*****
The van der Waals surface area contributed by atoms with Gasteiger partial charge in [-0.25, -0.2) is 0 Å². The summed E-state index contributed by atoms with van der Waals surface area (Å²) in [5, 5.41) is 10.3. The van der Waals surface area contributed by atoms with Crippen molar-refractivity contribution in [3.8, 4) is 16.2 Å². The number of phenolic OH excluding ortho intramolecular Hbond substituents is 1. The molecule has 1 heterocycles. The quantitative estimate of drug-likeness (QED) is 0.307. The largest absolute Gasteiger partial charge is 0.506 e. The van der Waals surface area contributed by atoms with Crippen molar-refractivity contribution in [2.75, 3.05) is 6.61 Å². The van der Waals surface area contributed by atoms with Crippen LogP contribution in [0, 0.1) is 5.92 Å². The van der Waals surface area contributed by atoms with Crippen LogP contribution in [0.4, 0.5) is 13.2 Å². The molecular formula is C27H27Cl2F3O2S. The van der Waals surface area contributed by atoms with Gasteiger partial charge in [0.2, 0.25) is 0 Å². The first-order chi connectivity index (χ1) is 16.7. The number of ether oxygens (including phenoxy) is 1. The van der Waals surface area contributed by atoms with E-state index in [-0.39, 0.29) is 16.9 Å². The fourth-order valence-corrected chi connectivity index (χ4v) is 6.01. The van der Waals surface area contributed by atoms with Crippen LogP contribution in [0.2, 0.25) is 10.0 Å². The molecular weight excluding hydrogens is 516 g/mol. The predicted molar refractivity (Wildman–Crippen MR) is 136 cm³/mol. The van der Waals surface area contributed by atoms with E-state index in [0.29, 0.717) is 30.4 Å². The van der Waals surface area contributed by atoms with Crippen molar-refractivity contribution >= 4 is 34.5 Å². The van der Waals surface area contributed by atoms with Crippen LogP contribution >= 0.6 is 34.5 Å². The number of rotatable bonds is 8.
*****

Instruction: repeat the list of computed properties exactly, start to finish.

The van der Waals surface area contributed by atoms with Gasteiger partial charge in [-0.25, -0.2) is 0 Å². The summed E-state index contributed by atoms with van der Waals surface area (Å²) in [5, 5.41) is 10.3. The van der Waals surface area contributed by atoms with Crippen molar-refractivity contribution in [3.8, 4) is 16.2 Å². The number of phenolic OH excluding ortho intramolecular Hbond substituents is 1. The molecule has 1 heterocycles. The quantitative estimate of drug-likeness (QED) is 0.307. The largest absolute Gasteiger partial charge is 0.506 e. The van der Waals surface area contributed by atoms with Crippen molar-refractivity contribution in [2.75, 3.05) is 6.61 Å². The van der Waals surface area contributed by atoms with Crippen LogP contribution in [0, 0.1) is 5.92 Å². The van der Waals surface area contributed by atoms with Crippen LogP contribution in [0.4, 0.5) is 13.2 Å². The molecular formula is C27H27Cl2F3O2S. The van der Waals surface area contributed by atoms with Gasteiger partial charge in [0.2, 0.25) is 0 Å². The first-order chi connectivity index (χ1) is 16.7. The number of ether oxygens (including phenoxy) is 1. The van der Waals surface area contributed by atoms with E-state index in [-0.39, 0.29) is 16.9 Å². The fourth-order valence-corrected chi connectivity index (χ4v) is 6.01. The van der Waals surface area contributed by atoms with Crippen LogP contribution in [0.2, 0.25) is 10.0 Å². The molecular weight excluding hydrogens is 516 g/mol. The predicted molar refractivity (Wildman–Crippen MR) is 136 cm³/mol. The van der Waals surface area contributed by atoms with E-state index in [0.29, 0.717) is 30.4 Å². The van der Waals surface area contributed by atoms with Crippen molar-refractivity contribution >= 4 is 34.5 Å². The van der Waals surface area contributed by atoms with Crippen LogP contribution >= 0.6 is 34.5 Å². The number of rotatable bonds is 8.